Black Bean Soup with Cotija and Crema

February 3, 2015 Published by Dina

I often have cooked beans on hand (in the fridge or freezer) and use them to make either a soup or refried beans or some other bean dish. You can make this recipe with uncooked beans as I instruct below, or use already cooked beans, sauteeing the vegetables, adding the beans and stock and continuing to cook and puree.

To soak or not to soak? I have read various articles (here, here and here) with opinions spanning from soaking to not soaking to boiling briefly before cooking. There seem to be a new wave that say that soaking is not necessary, does not shorten the cooking time and diminishes the flavour and nutritional value of the beans. I have asked my Mexican friends here and most don’t soak. Old habits die hard though and I still soak them, especially at home in Canada where everything is so dry. The beans here in Mexico cook so muchfaster than the beans I find in Canada. I wonder if it has to do with freshness, humidity or what, but soaked beans here cook in half and hour in my experience, while in Canada they take hours. Another issue is adding salt to the cooking beans. The general consensus is not adding salt until the end, as salt can harden the outer shell of the beans and make them more difficult to cook through.



One of the secret ingredients for cooking beans in Mexico is the local herb epazote. I have never seen it sold in Canada fresh but this year I intend to grow it in my rooftop herb garden. It is used for cooking beans, especially black beans or soups, and when I cook beans here I always use it. Epazote is a green leafy indigenous herb that has been used by Mayan for both cooking and medicinal purposes. I add a few leaves to a pot of cooking beans, and later puree it into the beans or sometimes remove it. I am not aware of any substitutions for epazote so if you don’t have it, just omit it. You can buy it online dried but I have only seen it used fresh here.

For a recipe for red salsa see here.


2 cups dried black beans, soaked overnight

6-8 cups water or stock

3 tablespoon oil

1 onion, chopped

2 cloves garlic, minced

1 jalapeno, seeded and chopped

2 small tomatoes, fire roasted and chopped

1 sprig epazote

1 cup red salsa, preferably home made.

A handful cilantro, chopped

Cotija cheese, or queso fresco or feta

Mexican crema (replace with creme fraiche or stirred sour cream

Fried tortilla strips




Rinse and sort through the beans, then place in a bowl, cover with plenty of water and let soak over night (read above re soaking). Be sure the beans are covered with water the whole time, adding water as necessary. Drain the beans when ready to proceed.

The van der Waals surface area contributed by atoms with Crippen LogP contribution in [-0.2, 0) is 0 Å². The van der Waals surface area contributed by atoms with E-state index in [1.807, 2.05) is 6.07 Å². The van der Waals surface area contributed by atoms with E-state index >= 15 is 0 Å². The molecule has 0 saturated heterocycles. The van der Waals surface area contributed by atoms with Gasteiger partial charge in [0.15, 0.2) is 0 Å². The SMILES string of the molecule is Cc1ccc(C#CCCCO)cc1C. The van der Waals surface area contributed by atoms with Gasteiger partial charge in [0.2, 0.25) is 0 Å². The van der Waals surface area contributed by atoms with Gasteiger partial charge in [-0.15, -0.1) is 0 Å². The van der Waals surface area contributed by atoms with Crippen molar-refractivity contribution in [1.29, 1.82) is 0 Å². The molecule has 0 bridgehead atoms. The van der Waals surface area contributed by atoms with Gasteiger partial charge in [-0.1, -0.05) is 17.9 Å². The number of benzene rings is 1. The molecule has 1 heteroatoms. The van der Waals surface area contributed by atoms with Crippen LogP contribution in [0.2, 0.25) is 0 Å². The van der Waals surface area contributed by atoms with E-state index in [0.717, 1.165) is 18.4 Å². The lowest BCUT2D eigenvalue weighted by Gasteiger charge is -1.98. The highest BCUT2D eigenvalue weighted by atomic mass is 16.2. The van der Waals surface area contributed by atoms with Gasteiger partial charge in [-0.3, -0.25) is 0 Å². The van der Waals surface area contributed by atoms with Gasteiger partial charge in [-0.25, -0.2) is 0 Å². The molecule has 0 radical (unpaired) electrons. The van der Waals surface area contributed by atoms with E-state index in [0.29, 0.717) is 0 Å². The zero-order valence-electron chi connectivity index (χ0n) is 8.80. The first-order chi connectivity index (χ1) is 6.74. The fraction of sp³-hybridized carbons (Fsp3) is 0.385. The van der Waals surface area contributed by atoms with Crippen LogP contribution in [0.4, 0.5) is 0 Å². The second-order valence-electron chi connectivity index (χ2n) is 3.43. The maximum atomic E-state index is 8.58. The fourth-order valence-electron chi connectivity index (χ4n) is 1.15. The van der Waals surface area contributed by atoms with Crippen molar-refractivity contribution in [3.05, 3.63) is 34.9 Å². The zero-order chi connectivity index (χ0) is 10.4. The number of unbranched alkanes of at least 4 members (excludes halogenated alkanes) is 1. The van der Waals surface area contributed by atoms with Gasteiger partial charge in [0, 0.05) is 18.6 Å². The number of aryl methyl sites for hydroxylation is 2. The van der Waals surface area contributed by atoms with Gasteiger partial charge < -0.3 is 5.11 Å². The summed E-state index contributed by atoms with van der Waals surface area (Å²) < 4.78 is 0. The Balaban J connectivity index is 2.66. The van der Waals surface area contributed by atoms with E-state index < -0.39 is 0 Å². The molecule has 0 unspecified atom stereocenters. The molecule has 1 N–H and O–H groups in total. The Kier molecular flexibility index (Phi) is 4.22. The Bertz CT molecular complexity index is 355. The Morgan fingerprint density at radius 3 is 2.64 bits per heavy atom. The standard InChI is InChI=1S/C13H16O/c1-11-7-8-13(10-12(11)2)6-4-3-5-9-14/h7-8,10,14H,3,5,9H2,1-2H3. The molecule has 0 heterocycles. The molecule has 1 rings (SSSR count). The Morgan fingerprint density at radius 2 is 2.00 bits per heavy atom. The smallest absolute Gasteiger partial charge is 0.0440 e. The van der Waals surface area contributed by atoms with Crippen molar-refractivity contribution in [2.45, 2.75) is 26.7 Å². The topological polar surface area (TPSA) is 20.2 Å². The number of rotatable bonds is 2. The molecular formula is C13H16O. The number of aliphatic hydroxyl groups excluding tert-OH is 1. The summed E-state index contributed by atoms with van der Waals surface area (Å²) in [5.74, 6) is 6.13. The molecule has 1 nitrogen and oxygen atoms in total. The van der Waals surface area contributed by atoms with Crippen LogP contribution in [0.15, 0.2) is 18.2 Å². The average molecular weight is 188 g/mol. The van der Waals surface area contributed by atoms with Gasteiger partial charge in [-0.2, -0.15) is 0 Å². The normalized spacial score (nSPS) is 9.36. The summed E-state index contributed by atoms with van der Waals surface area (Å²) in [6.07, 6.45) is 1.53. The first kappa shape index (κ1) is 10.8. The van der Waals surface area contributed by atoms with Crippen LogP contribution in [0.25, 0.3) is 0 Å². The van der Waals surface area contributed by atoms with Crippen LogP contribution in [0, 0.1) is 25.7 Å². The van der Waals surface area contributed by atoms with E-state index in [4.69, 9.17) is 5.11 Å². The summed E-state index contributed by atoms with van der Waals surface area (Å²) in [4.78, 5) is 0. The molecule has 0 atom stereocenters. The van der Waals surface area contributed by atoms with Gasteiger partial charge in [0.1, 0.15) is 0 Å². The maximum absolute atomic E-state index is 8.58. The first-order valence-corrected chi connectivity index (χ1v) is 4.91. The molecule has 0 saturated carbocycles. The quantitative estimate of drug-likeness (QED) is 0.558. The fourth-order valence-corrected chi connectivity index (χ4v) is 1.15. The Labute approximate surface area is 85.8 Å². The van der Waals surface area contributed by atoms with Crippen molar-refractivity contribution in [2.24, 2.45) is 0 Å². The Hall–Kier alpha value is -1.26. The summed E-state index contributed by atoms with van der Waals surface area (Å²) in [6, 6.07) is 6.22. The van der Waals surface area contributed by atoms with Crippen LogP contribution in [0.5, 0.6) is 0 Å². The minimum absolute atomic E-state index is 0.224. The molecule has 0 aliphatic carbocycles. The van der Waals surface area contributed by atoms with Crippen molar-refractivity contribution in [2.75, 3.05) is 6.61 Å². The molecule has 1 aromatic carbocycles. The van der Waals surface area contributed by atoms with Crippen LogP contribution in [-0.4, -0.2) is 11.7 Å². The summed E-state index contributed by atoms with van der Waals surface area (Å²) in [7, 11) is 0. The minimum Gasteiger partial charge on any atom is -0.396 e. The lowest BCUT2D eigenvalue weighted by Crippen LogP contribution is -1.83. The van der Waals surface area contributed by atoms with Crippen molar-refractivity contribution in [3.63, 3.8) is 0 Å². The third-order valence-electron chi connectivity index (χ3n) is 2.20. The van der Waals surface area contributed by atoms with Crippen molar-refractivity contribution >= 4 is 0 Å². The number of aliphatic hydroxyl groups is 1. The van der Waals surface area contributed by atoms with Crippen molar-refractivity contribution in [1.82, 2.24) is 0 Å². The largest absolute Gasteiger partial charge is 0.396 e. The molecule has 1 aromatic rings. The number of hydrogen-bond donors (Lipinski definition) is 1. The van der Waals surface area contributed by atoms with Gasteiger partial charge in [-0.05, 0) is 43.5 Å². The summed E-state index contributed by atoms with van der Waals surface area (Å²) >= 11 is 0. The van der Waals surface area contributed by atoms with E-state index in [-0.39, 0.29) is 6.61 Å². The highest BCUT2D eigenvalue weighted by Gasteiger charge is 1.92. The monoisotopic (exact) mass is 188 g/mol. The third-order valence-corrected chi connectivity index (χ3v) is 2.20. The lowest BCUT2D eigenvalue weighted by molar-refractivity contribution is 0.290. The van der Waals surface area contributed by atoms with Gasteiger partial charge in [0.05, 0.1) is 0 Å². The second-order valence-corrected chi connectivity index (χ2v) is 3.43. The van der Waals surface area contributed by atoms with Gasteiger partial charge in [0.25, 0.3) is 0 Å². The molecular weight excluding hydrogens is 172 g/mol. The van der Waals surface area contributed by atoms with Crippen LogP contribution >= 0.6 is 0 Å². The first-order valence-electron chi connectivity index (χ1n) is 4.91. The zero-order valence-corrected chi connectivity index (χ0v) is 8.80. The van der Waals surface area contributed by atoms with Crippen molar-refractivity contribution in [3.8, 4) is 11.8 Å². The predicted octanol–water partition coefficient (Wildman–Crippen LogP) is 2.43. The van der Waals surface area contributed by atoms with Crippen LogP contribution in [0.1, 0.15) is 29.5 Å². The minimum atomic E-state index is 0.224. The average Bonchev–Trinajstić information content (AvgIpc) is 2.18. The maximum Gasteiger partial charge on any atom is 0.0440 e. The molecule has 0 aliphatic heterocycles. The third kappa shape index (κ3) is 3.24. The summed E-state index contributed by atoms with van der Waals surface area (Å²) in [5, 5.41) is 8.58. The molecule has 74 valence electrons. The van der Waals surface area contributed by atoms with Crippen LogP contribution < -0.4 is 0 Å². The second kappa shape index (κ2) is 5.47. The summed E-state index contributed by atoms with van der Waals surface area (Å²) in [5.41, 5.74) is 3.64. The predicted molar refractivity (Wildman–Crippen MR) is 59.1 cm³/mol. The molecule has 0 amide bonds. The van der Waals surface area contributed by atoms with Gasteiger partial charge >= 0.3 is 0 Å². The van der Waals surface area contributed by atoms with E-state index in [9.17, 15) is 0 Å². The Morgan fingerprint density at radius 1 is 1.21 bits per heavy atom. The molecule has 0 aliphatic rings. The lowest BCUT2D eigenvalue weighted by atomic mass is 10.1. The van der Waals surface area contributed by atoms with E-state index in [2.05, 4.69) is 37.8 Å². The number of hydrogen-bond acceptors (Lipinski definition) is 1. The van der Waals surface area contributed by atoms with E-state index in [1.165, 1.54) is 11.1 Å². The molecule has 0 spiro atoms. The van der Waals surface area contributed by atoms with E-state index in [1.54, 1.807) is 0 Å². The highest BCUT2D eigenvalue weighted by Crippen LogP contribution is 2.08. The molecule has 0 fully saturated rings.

Heat the oil in a skillet, add onion and cook until softened but nor browned.

Add the garlic and cook until softened being careful not to brown it.

Add the jalapeno and tomatoes and cook for a couple of minutes.

Add the drained beans, epazote and enough stock to cover the beans by and inch or two. Raise the heat and bring to a boil.

Lower heat and simmer, partially covered until the beans are almost cooked through.

Add the salsa and salt to taste and finish cooking the beans.

Puree the beans to a smooth consistency or leave some texture, It’s up to you. You can use an immersion blender for this.

Taste for salt.

To serve:

Pour some soup into soup bowls, scatter a little cheese and cilantro on top and drizzle with crema.

Serve warm.

Note: a few strips of fried tortillas are nice with the soup, forgot to put them on before I photographed.

Black bean soup with cotija and crema

Black bean soup with cotija and crema

Take nothing but photos

Take nothing but photos

Leave nothing but footprints

Leave nothing but footprints

The edge of the waves

The edge of the waves



  • Laura says:

    I’m curious about the epazote. Never heard of it. Now, I’ll be on the lookout for it in Cabo.

    Love the beach photos!

    • Dina says:

      Hi Laura, they use it in many soups and bean dishes. I am going to grow it this summer, if I have to, from seeds.

  • pragati says:

    Awesome photos…i have never heard of cotija and epazote…so that is something new….love black beans!!
    Thanks Dina!

    • Dina says:

      Thanks for stopping by again Pragati. Lots of new ideas for Mexican ingredients for me on this visit. I hope to incorporate them into my regular coking at home.

  • Joanne says:

    My epazote grew ” like mad”, two summers ago. I bought a small plant in the local greenhouse here in Red Deer. We couldn’t keep up with the plant’s production. I didn’t try freezing or drying any for the winter. I’m glad to see that Chef Danny’s cooking classes are continuing. Your photos almost put me back in PA. Thanks for sharing your recipes and pictures.

    • Dina says:

      Hi Joanne, good to know about the epazote. If I can’t find it in Kelowna I will have to come to Alberta to get it. Danny’s classes were so good. He is so organized. You wouldn’t believe we here we are, in a hacienda in the Yucatan in the middle of what seems like no where. So special. Thanks for the note.